Are you sure about that, Rick?
One of the biggest questions I ask myself when doing social media marketing for clients is “What are potential scenarios for this becoming a disaster?”. If I have a hard time coming up with answers, or the few I can come up with are relatively tame, then it’s most likely safe to proceed.
But to totally miss this #McDStories hashtag? One would have to have at least some degree of brainlessness.
Look, I get it… working with social media isn’t the easiest thing. That’s why companies pay people good money to do it. There’s a lot that goes into a successful campaign and there’s plenty of risk when opening yourself up to the internet. It’s far better to think of everything for a campaign before it’s launched rather than having to scramble afterwards.
What ended up being the result of this campaign for McDonald’s? The hashtag was pulled within hours – but not before the story went viral. The #McDStories hashtag still lives on, providing tons of material for those who love sarcasm, laughter, or a combination of the two – and McDonald’s is back at the social media drawing board.
Like countless others in the social media universe, I’ve been using Twitter for years. When I first started using Twitter, my primary goal was to find the best client out there that fit the best with my needs. For me, I found that client to be TweetDeck. I have used it for years and have recommended it to plenty of people. Then… Twitter bought-out TweetDeck, and that is when the dark times began.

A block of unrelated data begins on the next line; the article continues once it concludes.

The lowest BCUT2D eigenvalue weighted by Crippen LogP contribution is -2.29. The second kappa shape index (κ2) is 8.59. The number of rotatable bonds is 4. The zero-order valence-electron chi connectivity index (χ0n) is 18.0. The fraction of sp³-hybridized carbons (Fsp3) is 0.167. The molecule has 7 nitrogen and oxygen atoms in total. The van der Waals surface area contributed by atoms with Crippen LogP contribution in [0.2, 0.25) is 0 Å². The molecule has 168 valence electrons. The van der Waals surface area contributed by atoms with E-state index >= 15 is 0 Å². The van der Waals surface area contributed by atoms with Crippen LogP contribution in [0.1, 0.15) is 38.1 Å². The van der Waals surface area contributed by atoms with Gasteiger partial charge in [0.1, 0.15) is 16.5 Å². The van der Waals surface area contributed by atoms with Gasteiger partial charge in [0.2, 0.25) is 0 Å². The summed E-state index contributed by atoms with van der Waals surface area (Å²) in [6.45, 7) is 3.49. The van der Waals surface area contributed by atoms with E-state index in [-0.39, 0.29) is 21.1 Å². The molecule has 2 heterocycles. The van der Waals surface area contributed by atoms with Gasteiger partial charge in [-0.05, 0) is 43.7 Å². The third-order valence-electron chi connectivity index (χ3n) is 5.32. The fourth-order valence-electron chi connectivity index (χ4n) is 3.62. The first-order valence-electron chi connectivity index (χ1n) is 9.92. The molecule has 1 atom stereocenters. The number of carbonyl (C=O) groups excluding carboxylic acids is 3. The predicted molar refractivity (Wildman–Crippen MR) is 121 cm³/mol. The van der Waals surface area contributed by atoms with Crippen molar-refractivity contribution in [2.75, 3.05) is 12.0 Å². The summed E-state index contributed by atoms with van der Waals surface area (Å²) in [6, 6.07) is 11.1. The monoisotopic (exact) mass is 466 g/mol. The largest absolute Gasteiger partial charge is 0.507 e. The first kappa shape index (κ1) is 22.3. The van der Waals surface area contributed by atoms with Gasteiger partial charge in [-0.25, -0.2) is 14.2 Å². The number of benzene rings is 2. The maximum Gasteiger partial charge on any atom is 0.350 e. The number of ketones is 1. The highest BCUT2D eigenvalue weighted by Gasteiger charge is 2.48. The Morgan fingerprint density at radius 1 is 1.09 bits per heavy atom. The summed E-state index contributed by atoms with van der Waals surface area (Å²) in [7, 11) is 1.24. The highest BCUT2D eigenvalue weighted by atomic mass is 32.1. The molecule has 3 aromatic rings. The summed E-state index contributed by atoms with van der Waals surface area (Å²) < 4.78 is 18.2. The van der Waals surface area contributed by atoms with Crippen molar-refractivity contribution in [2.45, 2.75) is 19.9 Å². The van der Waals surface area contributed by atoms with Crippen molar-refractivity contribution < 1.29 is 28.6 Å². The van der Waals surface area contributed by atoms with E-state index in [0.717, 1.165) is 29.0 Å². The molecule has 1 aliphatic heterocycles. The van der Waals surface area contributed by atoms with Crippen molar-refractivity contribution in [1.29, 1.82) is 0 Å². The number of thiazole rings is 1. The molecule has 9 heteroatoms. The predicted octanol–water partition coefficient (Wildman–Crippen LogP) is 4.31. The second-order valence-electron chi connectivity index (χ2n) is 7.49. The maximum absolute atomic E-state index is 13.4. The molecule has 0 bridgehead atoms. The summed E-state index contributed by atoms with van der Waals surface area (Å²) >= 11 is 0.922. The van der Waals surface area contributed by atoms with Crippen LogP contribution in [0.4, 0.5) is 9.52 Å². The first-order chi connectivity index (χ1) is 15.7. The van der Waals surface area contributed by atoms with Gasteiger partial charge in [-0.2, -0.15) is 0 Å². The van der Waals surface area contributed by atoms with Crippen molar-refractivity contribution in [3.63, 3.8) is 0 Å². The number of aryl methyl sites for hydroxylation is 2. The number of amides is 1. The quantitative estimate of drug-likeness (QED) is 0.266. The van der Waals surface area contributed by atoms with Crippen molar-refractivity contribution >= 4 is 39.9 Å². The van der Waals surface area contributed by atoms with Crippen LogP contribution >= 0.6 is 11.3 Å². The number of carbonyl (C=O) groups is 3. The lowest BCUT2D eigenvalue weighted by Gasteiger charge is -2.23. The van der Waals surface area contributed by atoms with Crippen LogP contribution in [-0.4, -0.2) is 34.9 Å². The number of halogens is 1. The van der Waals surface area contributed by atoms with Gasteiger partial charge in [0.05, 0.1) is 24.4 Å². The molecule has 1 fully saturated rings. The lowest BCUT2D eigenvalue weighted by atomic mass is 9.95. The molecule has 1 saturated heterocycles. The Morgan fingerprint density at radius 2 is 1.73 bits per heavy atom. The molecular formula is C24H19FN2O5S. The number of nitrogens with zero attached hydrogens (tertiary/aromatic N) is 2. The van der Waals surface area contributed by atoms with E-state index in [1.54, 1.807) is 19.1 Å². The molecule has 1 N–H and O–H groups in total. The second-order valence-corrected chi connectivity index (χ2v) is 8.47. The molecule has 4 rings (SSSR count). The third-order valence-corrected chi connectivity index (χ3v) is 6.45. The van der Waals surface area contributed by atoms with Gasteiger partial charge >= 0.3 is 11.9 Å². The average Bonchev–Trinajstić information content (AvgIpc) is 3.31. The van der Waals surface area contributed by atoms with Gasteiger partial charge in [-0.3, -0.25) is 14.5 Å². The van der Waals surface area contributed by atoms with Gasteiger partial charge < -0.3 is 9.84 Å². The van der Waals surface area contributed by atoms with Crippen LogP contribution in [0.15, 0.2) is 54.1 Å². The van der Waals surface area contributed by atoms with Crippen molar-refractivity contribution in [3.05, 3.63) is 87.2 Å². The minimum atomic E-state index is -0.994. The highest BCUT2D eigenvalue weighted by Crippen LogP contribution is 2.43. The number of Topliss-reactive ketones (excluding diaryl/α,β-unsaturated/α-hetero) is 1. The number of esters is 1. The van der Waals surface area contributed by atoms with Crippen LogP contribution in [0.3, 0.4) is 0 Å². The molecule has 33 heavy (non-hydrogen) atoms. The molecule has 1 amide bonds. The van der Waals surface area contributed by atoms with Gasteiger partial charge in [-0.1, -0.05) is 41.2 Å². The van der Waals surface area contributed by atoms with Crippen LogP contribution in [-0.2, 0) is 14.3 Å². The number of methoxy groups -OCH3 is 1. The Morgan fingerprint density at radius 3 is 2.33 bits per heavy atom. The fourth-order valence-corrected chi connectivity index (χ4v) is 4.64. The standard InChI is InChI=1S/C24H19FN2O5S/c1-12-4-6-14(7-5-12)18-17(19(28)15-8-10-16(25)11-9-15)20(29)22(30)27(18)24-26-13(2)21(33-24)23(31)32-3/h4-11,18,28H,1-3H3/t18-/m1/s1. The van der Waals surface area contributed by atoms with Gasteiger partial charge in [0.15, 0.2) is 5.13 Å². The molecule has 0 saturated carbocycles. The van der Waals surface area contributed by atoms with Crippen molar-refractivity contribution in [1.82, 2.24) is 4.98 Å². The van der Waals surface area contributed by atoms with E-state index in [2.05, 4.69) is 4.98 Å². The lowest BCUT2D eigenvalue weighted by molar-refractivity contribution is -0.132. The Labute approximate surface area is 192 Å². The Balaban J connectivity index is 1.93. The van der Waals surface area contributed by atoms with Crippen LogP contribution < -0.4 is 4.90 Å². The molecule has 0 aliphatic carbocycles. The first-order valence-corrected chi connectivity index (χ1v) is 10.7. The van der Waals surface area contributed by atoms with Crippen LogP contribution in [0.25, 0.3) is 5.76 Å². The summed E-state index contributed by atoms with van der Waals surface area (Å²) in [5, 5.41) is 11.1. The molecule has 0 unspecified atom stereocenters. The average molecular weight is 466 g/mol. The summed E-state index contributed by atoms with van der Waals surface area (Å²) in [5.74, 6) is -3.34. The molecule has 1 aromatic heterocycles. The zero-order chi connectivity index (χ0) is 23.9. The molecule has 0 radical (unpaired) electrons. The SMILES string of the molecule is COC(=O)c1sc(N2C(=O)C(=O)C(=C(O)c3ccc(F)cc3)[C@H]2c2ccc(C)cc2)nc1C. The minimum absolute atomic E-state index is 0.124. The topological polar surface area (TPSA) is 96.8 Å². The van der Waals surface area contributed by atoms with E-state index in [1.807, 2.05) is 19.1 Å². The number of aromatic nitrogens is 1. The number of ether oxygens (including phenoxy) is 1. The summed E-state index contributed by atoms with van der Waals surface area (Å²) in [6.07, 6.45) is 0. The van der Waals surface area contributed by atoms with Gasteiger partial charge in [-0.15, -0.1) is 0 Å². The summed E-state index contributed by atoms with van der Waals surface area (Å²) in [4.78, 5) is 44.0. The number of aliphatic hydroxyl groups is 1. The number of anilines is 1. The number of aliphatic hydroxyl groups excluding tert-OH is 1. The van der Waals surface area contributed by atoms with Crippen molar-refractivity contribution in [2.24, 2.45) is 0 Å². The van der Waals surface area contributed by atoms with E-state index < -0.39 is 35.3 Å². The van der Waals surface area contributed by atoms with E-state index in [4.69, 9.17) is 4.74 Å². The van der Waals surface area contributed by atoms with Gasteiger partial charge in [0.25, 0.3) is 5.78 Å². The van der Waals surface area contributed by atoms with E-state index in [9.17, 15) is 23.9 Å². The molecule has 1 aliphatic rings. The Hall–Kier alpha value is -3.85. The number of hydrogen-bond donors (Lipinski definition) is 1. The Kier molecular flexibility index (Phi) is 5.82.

In late 2011, Twitter rolled out its new version of TweetDeck for Mac and PC – which came on the same day that Twitter released a new Web UI and a new app for iOS. One good thing about the new Tweetdeck is that it is native (meaning it’s a regular app like Skype or any other software you download to your computer). Until late 2011, TweetDeck was an Adobe Air application, which was buggy at times to say the least. So, yeah, that’s about all the good I can come up with.
When starting up the new TweetDeck, differences from the old app became immediately noticeable. The interface was different, customization abilities went missing and options had disappeared. The app had immediately fallen below the satisfaction level of the original – and now, shockingly, its competitors. There is nothing more frustrating as a technology user than when a developer takes a great piece of software and royally screws it up for no reason.
Welcome to TweetDeck.
In addition to my gripes above, there is much more that’s not to love about the new TweetDeck. Old school Retweets are gone, as the automatically generated “RT” and the person’s name before their tweet has disappeared. You would think that a company like Twitter would realize why certain apps were successes, right? Not the case. Instead, they’ve taken away a classic feature to the dismay of thousands and thousands of users.